If Apple did not exist I would not even notice.

  44. Anonymous Coward
    Jobs Horns


    Not worth the paper they are printed on.

    But whatever.

    1. £170 + relevant cheap PC hardware is still considerably cheaper than a proper Mac. More so if you already have the hardware.

    2. You could just install Linux instead, it's 80% the same experience (but supports more hardware, more flexible and isn't controlled by a repressive cult organisation or have ridiculous fluff).

    3. But still, running OS X on a PC is worth is at least to piss off Mac owners, especially when you tell them how much the rig cost.

    Personally I'd rather stick with something PCs are designed for and you are guaranteed to get working with just about any hardware without the need to delve into scripts, bash prompts or need a compiler. i.e. Windows.

  45. Gaz 6
    Thumb Down

    Not worth it.

    The price of this gizmo alone just about makes up the difference in price unless you are going quad core.

  46. Michael C

    Its woth more than saving some loot

    First, what actually WAS the price of this build?

    Assuming you're starting from scratch (since if you're building out of old parts, i can find you an old mac just as easy...), it's not just the USB dongle, copy of 10.5, it's the boxed set you need. Start with 64bit hardware and compatible components, the added expense of a SATA DVD, all the trouble, then add over $400 to it, for moderate level components???

    OS X is great and all, but honestly, it's iLife that makes the machine worth it to me. I'd not considder this without it, so $169 for the box set, another $239 for the eFix, restrictions to certain compatible components (which cost more than I'd buy otherwise for a custom PC, let's say $50 in premiums). I designed a comperable solution on New Egg to an iMac a few months ago when i was initially considdering a hackintosh (I ended up just buying a 24" iMac btw) and the price came out to about $450 in parts, not including screen, kbd, mouse, etc, that was just the base components. Why would I spend over $1300 to build a knock-off mac with a 22" monitor and no support when i can get a 24" machine with a faster CPU for $1700. (or if I don't need the higher performance, thanks to the new mini design, I could actuallt get one of those CHEAPER).

  47. Anonymous Coward
    Jobs Horns


    I'm not really sure why they keep calling the computers "Mac's" when all they are, from a hardware point of view, is a PC. PC motherboard, PC RAM, PC Hard drive, PC CPU, a "Mac" is nothing more than a bog standard (underpowered) PC. A Ferrari is still a "car" the same as a Skoda is still a "car", only Apple would call the Ferrari a "car" and the Skoda a "bicycle".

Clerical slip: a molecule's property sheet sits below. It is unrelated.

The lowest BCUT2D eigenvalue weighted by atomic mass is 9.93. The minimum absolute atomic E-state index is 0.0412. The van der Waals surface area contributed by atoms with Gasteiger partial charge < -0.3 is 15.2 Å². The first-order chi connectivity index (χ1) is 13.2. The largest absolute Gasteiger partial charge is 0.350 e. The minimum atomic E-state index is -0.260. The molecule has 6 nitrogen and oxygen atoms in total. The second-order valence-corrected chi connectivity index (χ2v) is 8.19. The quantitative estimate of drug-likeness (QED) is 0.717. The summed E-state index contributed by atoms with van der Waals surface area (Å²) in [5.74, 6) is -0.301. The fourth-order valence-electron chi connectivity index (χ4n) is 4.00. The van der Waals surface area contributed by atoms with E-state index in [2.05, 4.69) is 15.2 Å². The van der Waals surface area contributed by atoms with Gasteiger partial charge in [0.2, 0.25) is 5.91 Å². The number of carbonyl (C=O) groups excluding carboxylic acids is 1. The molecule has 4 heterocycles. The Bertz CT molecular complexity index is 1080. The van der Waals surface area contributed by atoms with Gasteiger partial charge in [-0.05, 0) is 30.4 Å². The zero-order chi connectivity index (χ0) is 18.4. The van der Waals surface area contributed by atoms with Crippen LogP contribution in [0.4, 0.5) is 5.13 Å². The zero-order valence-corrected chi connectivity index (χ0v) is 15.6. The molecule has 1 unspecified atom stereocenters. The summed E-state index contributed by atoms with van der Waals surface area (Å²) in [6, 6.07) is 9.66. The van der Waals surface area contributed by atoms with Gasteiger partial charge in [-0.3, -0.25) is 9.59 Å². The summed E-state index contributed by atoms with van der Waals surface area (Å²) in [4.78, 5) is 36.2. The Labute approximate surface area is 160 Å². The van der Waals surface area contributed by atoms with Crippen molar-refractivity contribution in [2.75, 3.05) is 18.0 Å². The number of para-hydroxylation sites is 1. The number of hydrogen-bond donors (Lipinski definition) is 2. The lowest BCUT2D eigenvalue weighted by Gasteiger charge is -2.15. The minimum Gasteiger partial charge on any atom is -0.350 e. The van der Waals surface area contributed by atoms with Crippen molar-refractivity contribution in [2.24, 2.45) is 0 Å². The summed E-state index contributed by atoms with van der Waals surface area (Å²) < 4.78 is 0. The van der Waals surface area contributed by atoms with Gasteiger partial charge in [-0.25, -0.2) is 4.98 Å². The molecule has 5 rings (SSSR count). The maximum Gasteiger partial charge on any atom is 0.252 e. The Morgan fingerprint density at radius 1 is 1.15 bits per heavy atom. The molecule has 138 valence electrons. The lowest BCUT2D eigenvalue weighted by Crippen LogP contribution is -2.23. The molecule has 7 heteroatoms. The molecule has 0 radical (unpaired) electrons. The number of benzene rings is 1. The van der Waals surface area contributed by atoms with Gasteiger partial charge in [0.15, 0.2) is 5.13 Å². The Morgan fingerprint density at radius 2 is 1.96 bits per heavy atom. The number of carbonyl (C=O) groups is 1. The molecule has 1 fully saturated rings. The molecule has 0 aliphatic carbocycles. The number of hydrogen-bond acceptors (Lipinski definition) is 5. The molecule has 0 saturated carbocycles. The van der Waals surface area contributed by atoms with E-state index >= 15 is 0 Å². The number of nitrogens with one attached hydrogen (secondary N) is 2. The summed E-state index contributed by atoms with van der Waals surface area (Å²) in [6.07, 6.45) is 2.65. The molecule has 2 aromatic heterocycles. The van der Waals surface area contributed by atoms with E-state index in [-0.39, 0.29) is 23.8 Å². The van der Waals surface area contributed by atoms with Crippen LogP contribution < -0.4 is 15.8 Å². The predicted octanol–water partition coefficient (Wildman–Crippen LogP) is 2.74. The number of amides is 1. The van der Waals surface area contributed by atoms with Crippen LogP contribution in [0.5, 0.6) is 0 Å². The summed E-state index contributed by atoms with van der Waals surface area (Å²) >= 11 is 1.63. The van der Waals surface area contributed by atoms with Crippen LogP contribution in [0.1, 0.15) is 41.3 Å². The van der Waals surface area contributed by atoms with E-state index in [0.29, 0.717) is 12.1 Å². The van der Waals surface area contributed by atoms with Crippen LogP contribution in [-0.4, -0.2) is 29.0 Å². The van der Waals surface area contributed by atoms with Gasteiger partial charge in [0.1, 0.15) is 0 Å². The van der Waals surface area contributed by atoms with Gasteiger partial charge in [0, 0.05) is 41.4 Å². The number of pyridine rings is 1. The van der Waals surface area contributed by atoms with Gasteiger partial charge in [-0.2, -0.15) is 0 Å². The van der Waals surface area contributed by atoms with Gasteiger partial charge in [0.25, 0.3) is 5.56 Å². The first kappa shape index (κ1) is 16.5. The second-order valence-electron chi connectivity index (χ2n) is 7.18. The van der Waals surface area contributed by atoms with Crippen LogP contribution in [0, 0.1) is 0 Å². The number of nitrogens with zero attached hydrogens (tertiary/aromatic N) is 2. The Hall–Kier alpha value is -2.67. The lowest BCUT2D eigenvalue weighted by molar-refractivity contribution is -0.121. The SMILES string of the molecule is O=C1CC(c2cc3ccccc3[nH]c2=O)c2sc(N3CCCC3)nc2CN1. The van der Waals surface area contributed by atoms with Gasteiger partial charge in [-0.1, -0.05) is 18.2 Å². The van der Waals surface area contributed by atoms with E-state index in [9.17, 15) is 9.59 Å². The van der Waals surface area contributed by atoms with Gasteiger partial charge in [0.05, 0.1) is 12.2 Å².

When the Mac was different to a PC, in that is was using a different type of CPU, sure, then it could be considered something other than a PC, but whilst it is using generic PC hardware, its a PC, and all it takes is one little device with off the shelf PC hardware to run OSX (note the PC hardware part there).

    And no, the difference in OS doesn't give it a different name, I can run an older version of "Mac" operating system on my Nintendo DS, doesn't make my DS a Mac now, does it? In the same way it doesn't make the PC in this article a "Mac" and in the same way that a "Mac" is a generic, every day, bog standard PC, underpowered, over priced, but still just a PC.

  48. Michael C


    I run bootcamp on my Mac. i run Win7, OS 10.5, Ubontu, and XP from it....

    Being FORCED to run Windows software for some things (honestly mostly games) really is not a big deal. There's a few apps i can get on Windows i can't get on a mac, but not too many I honestly care about. Even all our custom apps here at work (nearly 1200 develped applications we use internally or to support external customer contracts) run under Java, and thus under ALL operating systems...

    Mac gaming is increasing at a fantastic pace, in fact the top 5 games talked about for PC upcoming this and next year are all coming out for the Mac as well... All 3 MMOs i play not only work on both platforms, but they actually get better frame rates (by a good margin) under Mac OS (and I expect that to improve under 10.6 real soon).

    unless I'm beta testing a windows app, playing a platform exclusive game, or accessing something that requires IE to use, I'm using the Mac. In fact, often i access a windows program FROM the Mac OS, thanks to Parallel wonderful virtualization features... In just a year of using it, my wife is practically DEMANDING one of her own. This was my first experience on OS X (I used EVERY Mac OS from the Lisa through 9.5, but have not owned a mac in 6 years...) It;s SO much more reliable, has SO much better workflow, requires SO much less "fussing" to keep running, backups don;t even cross my mind, and genuinely it is as nce to look at and as easy to use as they say. Taken a step further with some UNIX skills and the knowledge of a programmer, and its by far the most powerful GUI I've ever used...